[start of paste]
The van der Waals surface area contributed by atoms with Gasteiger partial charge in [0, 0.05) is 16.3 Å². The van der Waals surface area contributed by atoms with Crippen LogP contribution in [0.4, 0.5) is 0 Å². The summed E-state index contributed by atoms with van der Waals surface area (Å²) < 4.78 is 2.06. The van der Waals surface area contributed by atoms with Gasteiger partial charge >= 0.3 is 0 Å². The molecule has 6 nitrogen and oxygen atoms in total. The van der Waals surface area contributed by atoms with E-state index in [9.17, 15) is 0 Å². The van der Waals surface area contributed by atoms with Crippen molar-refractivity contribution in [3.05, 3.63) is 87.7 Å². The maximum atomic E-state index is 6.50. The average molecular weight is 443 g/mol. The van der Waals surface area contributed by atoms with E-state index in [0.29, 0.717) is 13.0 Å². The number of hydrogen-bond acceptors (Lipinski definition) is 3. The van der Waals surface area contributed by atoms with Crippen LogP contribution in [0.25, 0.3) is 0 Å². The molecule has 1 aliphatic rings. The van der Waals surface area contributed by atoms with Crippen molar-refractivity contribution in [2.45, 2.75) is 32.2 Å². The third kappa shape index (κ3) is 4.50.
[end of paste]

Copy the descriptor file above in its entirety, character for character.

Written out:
The van der Waals surface area contributed by atoms with Gasteiger partial charge in [0, 0.05) is 16.3 Å². The van der Waals surface area contributed by atoms with Crippen LogP contribution in [0.4, 0.5) is 0 Å². The summed E-state index contributed by atoms with van der Waals surface area (Å²) < 4.78 is 2.06. The van der Waals surface area contributed by atoms with Gasteiger partial charge >= 0.3 is 0 Å². The molecule has 6 nitrogen and oxygen atoms in total. The van der Waals surface area contributed by atoms with E-state index in [9.17, 15) is 0 Å². The van der Waals surface area contributed by atoms with Crippen molar-refractivity contribution in [3.05, 3.63) is 87.7 Å². The maximum atomic E-state index is 6.50. The average molecular weight is 443 g/mol. The van der Waals surface area contributed by atoms with E-state index in [0.29, 0.717) is 13.0 Å². The number of hydrogen-bond acceptors (Lipinski definition) is 3. The van der Waals surface area contributed by atoms with Crippen LogP contribution in [0.25, 0.3) is 0 Å². The molecule has 1 aliphatic rings. The van der Waals surface area contributed by atoms with Crippen molar-refractivity contribution in [2.45, 2.75) is 32.2 Å². The third kappa shape index (κ3) is 4.50.